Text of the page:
Changes Needed in Current Education System

Somewhere along the line we’ve decided that robbing our children of their youth is an acceptable trade-off for seeing them graduate at the top of the class or ace the SAT, and while I agree that we must stress the importance of education to our children, there comes a time when it can pose a threat to the overall development of a child.

What children were learning as six-year-olds during the ’70s and ’80s is now being taught to three, four and five-year-olds. Sound good?
Don’t be so sure. At this very crucial time in a child’s life when he should be learning about how he fits into his world and the world of others, he spends most of his time memorizing numbers and the alphabet. A child’s formative years, ages 2-5, are years that are crucial to forming the foundation of who they become as adults. Unfortunately, there’s no pause button on life, and in our rush to make our kids academically smarter, we’re producing adults with poor interpersonal skills. Barbara White makes a good point when she writes, “Interpersonal Skills – adults, with eyes to see, can learn so much about success in life from children. Children have a fresh uncluttered approach to life. They respond from the heart, and not from the head, and have a clarity and perception that we often lose as adults” (White, para. 1). It’s no wonder that mental illness is on the rise as these children, who have no idea how to interact with others, grow into adults.

Creativity is quickly becoming extinct with the push of academic intelligence in our children. Instead, we’re becoming a nation full of bored children who turn into boring adults. Everywhere I go, I hear kids talking about how bored they are, and how there’s nothing to do. They know how to read, write, add and subtract, but have no idea how to create or pretend. What happened to the days when a pile of dirt turned into roads for our toy cars or when we made our own music with beat-up pots and pans and a wooden spoon? Gone are the days when you forgot about dinner because you were building tents with blankets or pretending you were on a treasure hunt in your back yard. I find irony in the fact that by molding our children to be successful in our first-world corporate society, we are in danger of losing the Albert Einsteins and Thomas Edisons who were responsible for so much of what we deem “progress.” If creativity is the fuel for invention, our nation is going to be in a sorry plight when it comes to future advancement.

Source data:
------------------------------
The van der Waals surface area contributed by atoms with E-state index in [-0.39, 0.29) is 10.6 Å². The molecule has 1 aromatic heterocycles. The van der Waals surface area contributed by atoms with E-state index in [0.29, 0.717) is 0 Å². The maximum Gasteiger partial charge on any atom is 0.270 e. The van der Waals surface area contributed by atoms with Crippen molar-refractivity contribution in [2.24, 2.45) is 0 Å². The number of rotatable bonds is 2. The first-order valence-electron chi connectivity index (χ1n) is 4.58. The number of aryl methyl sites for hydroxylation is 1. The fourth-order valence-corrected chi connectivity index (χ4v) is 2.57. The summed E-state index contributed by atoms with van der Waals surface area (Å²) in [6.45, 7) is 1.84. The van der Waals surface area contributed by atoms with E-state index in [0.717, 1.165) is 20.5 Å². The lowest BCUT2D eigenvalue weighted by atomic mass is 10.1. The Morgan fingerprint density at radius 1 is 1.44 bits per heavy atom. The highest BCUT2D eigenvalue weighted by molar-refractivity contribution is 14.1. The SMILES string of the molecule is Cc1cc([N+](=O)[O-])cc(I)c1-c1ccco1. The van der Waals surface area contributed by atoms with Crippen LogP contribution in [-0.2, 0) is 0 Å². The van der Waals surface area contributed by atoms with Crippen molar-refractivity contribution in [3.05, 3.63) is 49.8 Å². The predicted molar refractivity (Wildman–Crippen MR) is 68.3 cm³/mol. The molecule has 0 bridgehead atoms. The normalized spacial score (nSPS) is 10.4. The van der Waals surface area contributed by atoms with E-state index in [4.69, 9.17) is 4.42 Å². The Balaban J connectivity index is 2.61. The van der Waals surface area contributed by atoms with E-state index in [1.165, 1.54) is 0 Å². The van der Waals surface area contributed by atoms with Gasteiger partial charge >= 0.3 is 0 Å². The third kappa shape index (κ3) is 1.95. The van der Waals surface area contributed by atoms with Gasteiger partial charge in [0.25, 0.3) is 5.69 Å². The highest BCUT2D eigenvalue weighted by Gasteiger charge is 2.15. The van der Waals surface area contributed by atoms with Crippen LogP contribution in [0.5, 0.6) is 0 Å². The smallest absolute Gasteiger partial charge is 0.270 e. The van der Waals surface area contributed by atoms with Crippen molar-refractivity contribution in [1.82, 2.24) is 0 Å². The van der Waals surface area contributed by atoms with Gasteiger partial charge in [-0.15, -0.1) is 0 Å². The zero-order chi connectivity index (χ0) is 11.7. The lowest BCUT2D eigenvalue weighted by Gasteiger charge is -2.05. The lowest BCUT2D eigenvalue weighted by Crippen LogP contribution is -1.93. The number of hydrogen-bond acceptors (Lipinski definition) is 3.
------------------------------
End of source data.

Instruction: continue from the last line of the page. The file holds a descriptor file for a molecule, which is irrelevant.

And what about the more damaging effects of pushing our children to grow up too quickly? Teenage suicide statistics in the U.S. paint a frightening picture. Suicide is the third leading cause of death from ages 10-24. Over 10,000 teens commit suicide every year and the rate of teenage suicide has increased by over 300% in the last 25 years. One of the higher risk groups includes young people who are perfectionists and overachievers. Still, we fail to get the message. It seems that we, as parents, are the ones who are need to go back to school if we can’t interpret those numbers. Our children are killing themselves because they’ve failed to live up to the person they think we want them to be. It seems there’s a high price to pay in exchange for pushing our kids to be the high school valedictorian or pinning all of our hopes on their athletic scholarship.

At the very least, a compromise needs to be reached. The primary focus of structured daycare programs should be peer interaction rather than kindergarten preparation. Keep the academics to a minimum. Primary colors, simple numbers, and the alphabet song should be the extent of the classroom experience. Make more time for coloring, artwork, and pretend time. Bring back the building blocks and play kitchens. Kindergarten should become more like the literal interpretation in German, a “children’s garden.” Begin compulsory education, but introduce it slowly and in a way that is still fun for five-year-olds. If this is unacceptable, perhaps it’s time for the return of half-day kindergarten allowing children to still have free time for play.

Obviously, new material should be incorporated with the progression of each grade. But the gap between grades is becoming increasingly larger every year because of the colossal amount of new subject matter being introduced. The gap has become so large that sixth-graders are being introduced to college material. What’s next? Elimination of colleges and universities? Or are we going to keep raising that bar as well?

The argument that we must produce graduates that can compete in a society of rapidly changing technology is in itself invalid. Veterans of various professions are required to complete CEUs (Continuing Education Units) in order to maintain licensure or certification proving that learning doesn’t suddenly cease after graduation.

Ultimately, our failure to teach our children about all aspects of learning will lead only to our demise. With regards to education, quantity doesn’t equal quality, nor does the ability to recite information by rote indicate intelligence. It’s time to trade our parochial approach to education for something more extensive; obviously, the current educational trend is a formula for disaster.


White, Barbara. Success Through the Eyes of a Child. [Online] 07 February 2009,